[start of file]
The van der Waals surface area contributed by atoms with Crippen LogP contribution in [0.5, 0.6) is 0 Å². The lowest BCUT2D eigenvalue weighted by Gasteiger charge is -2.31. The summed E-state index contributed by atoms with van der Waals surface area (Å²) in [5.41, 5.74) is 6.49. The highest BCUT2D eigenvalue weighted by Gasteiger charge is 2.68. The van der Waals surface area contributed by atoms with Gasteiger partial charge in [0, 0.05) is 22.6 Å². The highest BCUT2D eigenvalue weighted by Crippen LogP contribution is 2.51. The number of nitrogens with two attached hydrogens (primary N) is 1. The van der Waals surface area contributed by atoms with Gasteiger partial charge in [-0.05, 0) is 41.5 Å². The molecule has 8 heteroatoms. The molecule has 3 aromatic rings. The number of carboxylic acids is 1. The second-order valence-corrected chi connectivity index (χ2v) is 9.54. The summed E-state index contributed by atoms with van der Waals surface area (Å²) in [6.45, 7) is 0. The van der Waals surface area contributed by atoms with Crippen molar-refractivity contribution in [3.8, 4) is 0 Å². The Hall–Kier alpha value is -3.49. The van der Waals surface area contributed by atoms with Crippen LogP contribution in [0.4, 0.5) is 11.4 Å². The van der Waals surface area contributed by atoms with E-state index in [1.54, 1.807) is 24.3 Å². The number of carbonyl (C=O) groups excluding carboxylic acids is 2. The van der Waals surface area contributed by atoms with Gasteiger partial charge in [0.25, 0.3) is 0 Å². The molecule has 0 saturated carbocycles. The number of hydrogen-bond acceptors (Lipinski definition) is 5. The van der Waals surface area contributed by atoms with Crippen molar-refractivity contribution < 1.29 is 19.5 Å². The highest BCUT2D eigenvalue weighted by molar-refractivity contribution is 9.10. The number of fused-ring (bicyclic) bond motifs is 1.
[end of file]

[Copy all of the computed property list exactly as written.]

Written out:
The van der Waals surface area contributed by atoms with Crippen LogP contribution in [0.5, 0.6) is 0 Å². The lowest BCUT2D eigenvalue weighted by Gasteiger charge is -2.31. The summed E-state index contributed by atoms with van der Waals surface area (Å²) in [5.41, 5.74) is 6.49. The highest BCUT2D eigenvalue weighted by Gasteiger charge is 2.68. The van der Waals surface area contributed by atoms with Gasteiger partial charge in [0, 0.05) is 22.6 Å². The highest BCUT2D eigenvalue weighted by Crippen LogP contribution is 2.51. The number of nitrogens with two attached hydrogens (primary N) is 1. The van der Waals surface area contributed by atoms with Gasteiger partial charge in [-0.05, 0) is 41.5 Å². The molecule has 8 heteroatoms. The molecule has 3 aromatic rings. The number of carboxylic acids is 1. The second-order valence-corrected chi connectivity index (χ2v) is 9.54. The summed E-state index contributed by atoms with van der Waals surface area (Å²) in [6.45, 7) is 0. The van der Waals surface area contributed by atoms with Crippen molar-refractivity contribution in [3.8, 4) is 0 Å². The Hall–Kier alpha value is -3.49. The van der Waals surface area contributed by atoms with Crippen LogP contribution in [0.4, 0.5) is 11.4 Å². The van der Waals surface area contributed by atoms with E-state index in [1.54, 1.807) is 24.3 Å². The number of carbonyl (C=O) groups excluding carboxylic acids is 2. The van der Waals surface area contributed by atoms with Gasteiger partial charge in [0.25, 0.3) is 0 Å². The molecule has 0 saturated carbocycles. The number of hydrogen-bond acceptors (Lipinski definition) is 5. The van der Waals surface area contributed by atoms with Crippen molar-refractivity contribution < 1.29 is 19.5 Å². The highest BCUT2D eigenvalue weighted by molar-refractivity contribution is 9.10. The number of fused-ring (bicyclic) bond motifs is 1.